John Raley knew that Michael Morton was innocent from the time they met. The Houston civil trial lawyer, who had never taken a criminal case before, spent nearly seven years fighting to see Morton exonerated of his wife's murder and released from prison.
In October, Morton was freed, and his conviction and life sentence have since been overturned. Raley sat down with the Tribune in his office at Raley & Bowick in Houston last week to talk about the long, frustrating fight to obtain DNA testing that ultimately proved Morton's innocence, the lessons he has learned from the tragic case and Morton's life after prison.
Morton was convicted in 1987 in his wife's brutal beating death. He always maintained his innocence, but then-Williamson County District Attorney Ken Anderson convinced the jury that Morton smashed in his wife's head with hunks of wood in a sex-crazed rage after she denied his advances the night of his birthday.
Morton insisted that an intruder must have killed her after he left for work early in the morning. Anderson, however, told the jury that the state of his wife's stomach contents proved that she died before he left for work. He was sentenced to life in prison.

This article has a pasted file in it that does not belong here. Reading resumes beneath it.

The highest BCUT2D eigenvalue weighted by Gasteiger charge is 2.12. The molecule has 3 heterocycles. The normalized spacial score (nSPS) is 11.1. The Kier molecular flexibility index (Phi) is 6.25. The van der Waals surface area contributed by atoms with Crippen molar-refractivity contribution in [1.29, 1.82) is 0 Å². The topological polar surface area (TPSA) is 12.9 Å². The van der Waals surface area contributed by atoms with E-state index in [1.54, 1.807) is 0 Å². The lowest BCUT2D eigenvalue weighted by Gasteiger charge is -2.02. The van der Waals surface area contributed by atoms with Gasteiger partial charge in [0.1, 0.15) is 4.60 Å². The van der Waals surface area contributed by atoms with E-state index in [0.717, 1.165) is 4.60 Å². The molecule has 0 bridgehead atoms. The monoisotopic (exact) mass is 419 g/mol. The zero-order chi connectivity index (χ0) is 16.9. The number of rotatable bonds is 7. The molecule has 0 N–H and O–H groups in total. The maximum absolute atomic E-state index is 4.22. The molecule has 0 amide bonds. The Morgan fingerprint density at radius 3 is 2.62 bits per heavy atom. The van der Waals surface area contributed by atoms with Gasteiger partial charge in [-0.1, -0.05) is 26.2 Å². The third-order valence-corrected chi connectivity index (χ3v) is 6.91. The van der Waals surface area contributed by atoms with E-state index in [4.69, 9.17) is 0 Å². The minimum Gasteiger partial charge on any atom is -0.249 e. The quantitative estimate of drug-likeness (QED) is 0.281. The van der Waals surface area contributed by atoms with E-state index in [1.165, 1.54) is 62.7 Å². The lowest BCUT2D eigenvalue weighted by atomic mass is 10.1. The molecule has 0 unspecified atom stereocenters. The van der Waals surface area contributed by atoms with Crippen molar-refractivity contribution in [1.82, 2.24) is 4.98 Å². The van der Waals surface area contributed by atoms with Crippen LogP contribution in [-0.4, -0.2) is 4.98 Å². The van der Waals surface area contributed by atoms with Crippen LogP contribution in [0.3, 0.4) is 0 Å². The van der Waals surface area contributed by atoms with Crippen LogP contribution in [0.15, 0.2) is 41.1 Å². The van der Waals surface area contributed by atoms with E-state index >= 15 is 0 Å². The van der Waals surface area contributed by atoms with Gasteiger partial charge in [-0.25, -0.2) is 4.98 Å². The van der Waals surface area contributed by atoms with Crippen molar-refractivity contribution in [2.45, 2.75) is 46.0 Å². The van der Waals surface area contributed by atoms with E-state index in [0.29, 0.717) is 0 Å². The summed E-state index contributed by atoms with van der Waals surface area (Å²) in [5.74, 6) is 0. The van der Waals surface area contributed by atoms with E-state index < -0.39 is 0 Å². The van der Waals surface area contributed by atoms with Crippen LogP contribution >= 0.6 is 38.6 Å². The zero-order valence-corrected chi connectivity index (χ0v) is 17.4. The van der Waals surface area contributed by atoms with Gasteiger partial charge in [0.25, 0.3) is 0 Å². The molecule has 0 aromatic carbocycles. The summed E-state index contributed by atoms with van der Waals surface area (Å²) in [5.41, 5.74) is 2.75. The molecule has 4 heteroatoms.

In 2005, lawyers from the New York-based Innocence Project asked Raley to take on the case pro bono, because in his civil practice he had experience with cases involving medical science. When he examined Morton's case, Raley said, he was struck by how little evidence there was connecting Morton to the murder, and he submitted a request to the court for DNA testing that wasn't available at the time of the trial.
But Williamson County District Attorney John Bradley, who had taken over from Anderson, objected to the testing. It took a court ruling in 2010 to force DNA analysis on a blue bandana that was found about 100 yards away from the crime scene. The results showed that Christine Morton's blood was mixed with the hair of a man who was not Michael Morton.